The goods are received and reconciled and the inventory records are updated when the transport vehicle arrives. Planning for the receipt of goods can be efficiently managed based on the despatch advice. Upon receipt of the goods the identity of each received logistic unit (SSCC) is read which enables an automatic connection to the despatch advice. In this way the subsequent control and payment of the invoice can be automated through matching to the relevant order.

3-1-5. Healthcare delivery

At a hospital there are many internal processes, all aiming to provide quality care to patients.

The internal processes are more efficient and secure by using the GTINs of the products and the identities of the internal functional units (GLNs). The internal processes use the same data, e.g., serial number or batch number, as was received when the goods were delivered, which creates traceability backward through the supply chain.

Patients, and the care provided to them, e.g., surgical operations, blood transfusions, X-ray treatments and medications, are identified using the Global Service Relation Number (GSRN), which is read and registered in a database at each stage and movement of the patient, during her hospital stay. Therefore, the GSRN contributes to the safety and traceability of the patient.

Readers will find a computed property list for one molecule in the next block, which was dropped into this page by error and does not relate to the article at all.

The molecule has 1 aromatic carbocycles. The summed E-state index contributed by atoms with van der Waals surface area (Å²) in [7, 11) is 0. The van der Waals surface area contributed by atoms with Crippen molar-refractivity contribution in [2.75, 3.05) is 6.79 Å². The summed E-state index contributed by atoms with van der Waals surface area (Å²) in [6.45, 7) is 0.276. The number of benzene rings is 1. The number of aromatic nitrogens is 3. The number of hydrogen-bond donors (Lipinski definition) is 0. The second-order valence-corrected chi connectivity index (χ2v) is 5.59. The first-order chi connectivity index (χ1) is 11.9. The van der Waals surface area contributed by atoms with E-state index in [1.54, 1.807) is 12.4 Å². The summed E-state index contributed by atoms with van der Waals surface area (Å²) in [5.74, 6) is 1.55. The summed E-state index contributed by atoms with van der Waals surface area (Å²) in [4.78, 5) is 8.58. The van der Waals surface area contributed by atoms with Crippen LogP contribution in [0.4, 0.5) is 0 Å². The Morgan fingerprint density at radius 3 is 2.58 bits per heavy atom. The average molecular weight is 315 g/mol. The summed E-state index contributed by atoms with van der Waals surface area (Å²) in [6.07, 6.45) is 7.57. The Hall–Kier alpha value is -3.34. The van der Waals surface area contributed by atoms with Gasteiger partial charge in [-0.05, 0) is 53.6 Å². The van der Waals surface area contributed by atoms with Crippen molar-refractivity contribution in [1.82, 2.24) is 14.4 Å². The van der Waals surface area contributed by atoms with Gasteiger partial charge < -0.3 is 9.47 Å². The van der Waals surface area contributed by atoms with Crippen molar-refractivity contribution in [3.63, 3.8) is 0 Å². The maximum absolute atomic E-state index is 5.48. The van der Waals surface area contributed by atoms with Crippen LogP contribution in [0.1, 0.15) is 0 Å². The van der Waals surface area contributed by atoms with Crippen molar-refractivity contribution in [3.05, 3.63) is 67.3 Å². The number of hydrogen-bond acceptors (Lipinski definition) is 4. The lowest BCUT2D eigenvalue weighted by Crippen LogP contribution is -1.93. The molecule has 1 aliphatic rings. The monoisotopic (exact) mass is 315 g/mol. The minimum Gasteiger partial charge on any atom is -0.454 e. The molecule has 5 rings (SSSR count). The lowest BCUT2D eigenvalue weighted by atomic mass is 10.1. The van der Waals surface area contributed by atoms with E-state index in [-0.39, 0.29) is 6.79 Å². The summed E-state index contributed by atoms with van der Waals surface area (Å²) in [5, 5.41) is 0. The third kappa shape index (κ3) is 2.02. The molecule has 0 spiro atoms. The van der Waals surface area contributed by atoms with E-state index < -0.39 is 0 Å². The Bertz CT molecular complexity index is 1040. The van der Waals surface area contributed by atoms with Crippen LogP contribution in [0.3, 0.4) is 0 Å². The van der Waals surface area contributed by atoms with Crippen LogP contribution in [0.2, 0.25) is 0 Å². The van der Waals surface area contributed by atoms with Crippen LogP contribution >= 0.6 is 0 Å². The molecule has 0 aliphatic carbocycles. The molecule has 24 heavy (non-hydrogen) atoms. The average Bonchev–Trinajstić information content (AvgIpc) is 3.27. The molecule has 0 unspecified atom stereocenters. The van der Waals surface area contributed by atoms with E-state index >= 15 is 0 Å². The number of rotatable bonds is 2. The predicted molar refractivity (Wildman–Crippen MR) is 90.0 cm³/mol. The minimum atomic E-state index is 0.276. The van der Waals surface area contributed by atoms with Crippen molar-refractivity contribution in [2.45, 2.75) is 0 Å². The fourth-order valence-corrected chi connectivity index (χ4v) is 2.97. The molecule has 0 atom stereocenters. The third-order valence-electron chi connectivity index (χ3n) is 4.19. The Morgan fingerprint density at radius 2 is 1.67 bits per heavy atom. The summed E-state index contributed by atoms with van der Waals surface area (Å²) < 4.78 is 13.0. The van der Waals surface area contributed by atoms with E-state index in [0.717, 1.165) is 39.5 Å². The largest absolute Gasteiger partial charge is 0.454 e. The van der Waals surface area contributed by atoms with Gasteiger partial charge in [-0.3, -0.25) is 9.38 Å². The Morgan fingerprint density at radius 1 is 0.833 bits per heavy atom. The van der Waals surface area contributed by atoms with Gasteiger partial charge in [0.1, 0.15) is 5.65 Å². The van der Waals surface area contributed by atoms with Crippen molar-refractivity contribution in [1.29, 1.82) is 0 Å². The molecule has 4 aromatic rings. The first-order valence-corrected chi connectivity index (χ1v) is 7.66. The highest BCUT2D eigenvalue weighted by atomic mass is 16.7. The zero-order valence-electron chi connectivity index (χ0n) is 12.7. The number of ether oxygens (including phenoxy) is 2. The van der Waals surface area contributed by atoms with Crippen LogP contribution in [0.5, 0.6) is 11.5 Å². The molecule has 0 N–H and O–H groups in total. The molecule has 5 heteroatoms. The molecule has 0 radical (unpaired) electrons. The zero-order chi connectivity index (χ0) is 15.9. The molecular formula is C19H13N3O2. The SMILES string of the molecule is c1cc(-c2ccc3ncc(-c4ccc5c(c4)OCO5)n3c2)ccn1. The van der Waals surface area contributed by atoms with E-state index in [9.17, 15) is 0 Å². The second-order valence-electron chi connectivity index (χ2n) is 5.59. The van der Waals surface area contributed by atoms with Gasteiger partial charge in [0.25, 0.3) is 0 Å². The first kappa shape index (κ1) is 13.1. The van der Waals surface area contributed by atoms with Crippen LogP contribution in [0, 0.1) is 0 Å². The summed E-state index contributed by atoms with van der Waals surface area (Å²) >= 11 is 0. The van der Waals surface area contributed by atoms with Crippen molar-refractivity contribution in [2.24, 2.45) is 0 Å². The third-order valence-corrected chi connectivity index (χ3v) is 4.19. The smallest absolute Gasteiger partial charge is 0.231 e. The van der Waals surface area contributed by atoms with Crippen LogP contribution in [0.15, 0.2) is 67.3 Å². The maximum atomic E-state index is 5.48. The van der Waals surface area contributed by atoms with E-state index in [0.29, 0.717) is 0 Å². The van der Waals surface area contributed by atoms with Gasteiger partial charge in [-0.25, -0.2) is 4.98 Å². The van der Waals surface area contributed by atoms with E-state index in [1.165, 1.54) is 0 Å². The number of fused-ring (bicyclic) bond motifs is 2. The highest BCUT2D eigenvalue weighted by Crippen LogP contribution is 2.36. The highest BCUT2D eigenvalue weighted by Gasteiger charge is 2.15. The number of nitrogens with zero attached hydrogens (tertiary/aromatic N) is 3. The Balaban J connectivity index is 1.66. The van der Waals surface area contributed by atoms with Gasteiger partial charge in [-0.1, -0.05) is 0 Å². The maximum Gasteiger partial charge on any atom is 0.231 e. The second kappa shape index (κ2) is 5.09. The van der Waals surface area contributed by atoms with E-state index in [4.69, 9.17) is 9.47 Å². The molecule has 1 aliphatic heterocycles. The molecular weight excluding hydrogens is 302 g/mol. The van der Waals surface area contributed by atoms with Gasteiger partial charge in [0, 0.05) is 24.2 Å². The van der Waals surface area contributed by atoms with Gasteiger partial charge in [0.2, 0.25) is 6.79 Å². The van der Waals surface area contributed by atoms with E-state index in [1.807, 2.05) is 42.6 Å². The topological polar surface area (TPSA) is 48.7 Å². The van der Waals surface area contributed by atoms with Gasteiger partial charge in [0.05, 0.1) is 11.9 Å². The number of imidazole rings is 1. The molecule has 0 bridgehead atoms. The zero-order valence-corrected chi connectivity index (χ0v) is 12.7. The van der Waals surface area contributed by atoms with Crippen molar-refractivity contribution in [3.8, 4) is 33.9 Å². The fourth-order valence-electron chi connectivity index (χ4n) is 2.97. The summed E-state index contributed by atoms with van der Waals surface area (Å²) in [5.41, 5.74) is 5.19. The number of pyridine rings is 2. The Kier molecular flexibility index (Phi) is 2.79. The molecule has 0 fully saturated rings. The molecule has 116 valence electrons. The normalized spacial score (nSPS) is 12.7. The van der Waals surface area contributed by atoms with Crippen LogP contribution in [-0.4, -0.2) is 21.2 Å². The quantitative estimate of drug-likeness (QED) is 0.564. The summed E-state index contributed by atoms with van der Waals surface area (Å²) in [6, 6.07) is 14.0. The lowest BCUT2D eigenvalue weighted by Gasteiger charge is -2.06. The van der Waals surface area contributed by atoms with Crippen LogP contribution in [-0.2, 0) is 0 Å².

4. GS1 EDI and global standards implementation barriers

There are a few barriers when it comes to companies adopting GS1 EDI standards. Below we discuss these barriers.

4-1. Healthcare companies not aware of the benefits.

Today, many pharmaceutical and medical device manufacturers, as well as wholesalers and distributors leverage global standards for data exchange. More and more hospitals and retail pharmacies are also starting to realise the benefits as GS1 standards become a foundation for collaboration. This collaboration in turn drives capability to implement new processes, which benefit all parties in the trading relationship including ultimately, the patient. Examples include:

• More effective inventory management resulting in awareness of product availability across trading relationships

• Automation of transactional data sharing, removing the need for manual data entry and resulting error correction, reducing costs.

For more information about the benefits, review the EDI in Healthcare Value Proposition in the previous pages.

4-2. Why move to EDI? After all, email is easier.

Indeed, both are computer-to-computer exchanges and both use an electronic mailbox. However, email messaging format is not based on a standard. Email requires a human interface and is not acceptable to applications; whereas, EDI requires standard message formats between trading partners. The ability to send business documents between machines simplifies and expedites the business process. Many healthcare companies choose EDI as a fast, inexpensive, and safe method of sending purchase orders, requests for quotations, quotations, invoices, payments, and other frequently used business documents.